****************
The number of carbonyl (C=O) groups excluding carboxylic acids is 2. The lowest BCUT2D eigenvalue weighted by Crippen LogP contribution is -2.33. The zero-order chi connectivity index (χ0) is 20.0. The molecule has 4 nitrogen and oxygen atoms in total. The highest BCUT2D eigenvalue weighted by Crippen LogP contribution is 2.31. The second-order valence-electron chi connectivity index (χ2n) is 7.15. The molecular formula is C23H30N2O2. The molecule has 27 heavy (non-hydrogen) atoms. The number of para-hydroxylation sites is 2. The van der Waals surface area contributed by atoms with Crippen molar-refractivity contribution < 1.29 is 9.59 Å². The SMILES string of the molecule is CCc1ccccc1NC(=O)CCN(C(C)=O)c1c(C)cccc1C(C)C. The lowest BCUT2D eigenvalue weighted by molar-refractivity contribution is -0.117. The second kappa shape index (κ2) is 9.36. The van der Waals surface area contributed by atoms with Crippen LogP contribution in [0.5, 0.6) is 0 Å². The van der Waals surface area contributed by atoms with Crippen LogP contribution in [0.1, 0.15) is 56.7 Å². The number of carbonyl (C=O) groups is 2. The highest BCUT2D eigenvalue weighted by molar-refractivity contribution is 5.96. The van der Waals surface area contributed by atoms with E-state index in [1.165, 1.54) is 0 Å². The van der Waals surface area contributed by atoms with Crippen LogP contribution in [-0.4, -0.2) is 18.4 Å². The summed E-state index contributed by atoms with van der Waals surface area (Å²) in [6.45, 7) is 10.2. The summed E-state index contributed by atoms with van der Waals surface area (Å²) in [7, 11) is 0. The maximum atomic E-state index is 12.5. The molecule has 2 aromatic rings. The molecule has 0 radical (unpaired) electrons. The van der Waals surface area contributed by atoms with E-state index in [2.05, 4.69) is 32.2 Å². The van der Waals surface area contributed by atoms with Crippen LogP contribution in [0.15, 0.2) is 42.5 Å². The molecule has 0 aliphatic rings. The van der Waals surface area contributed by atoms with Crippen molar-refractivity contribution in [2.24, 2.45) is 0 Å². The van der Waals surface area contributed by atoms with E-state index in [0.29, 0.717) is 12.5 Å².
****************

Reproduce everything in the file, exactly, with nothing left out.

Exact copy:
The number of carbonyl (C=O) groups excluding carboxylic acids is 2. The lowest BCUT2D eigenvalue weighted by Crippen LogP contribution is -2.33. The zero-order chi connectivity index (χ0) is 20.0. The molecule has 4 nitrogen and oxygen atoms in total. The highest BCUT2D eigenvalue weighted by Crippen LogP contribution is 2.31. The second-order valence-electron chi connectivity index (χ2n) is 7.15. The molecular formula is C23H30N2O2. The molecule has 27 heavy (non-hydrogen) atoms. The number of para-hydroxylation sites is 2. The van der Waals surface area contributed by atoms with Crippen molar-refractivity contribution < 1.29 is 9.59 Å². The SMILES string of the molecule is CCc1ccccc1NC(=O)CCN(C(C)=O)c1c(C)cccc1C(C)C. The lowest BCUT2D eigenvalue weighted by molar-refractivity contribution is -0.117. The second kappa shape index (κ2) is 9.36. The van der Waals surface area contributed by atoms with Crippen LogP contribution in [0.5, 0.6) is 0 Å². The van der Waals surface area contributed by atoms with Crippen LogP contribution in [0.1, 0.15) is 56.7 Å². The number of carbonyl (C=O) groups is 2. The highest BCUT2D eigenvalue weighted by molar-refractivity contribution is 5.96. The van der Waals surface area contributed by atoms with E-state index in [1.165, 1.54) is 0 Å². The van der Waals surface area contributed by atoms with Crippen LogP contribution in [-0.4, -0.2) is 18.4 Å². The summed E-state index contributed by atoms with van der Waals surface area (Å²) in [6.45, 7) is 10.2. The summed E-state index contributed by atoms with van der Waals surface area (Å²) in [7, 11) is 0. The maximum atomic E-state index is 12.5. The molecule has 2 aromatic rings. The molecule has 0 radical (unpaired) electrons. The van der Waals surface area contributed by atoms with E-state index in [2.05, 4.69) is 32.2 Å². The van der Waals surface area contributed by atoms with Crippen LogP contribution in [0.15, 0.2) is 42.5 Å². The molecule has 0 aliphatic rings. The van der Waals surface area contributed by atoms with Crippen molar-refractivity contribution in [2.24, 2.45) is 0 Å². The van der Waals surface area contributed by atoms with E-state index in [0.29, 0.717) is 12.5 Å².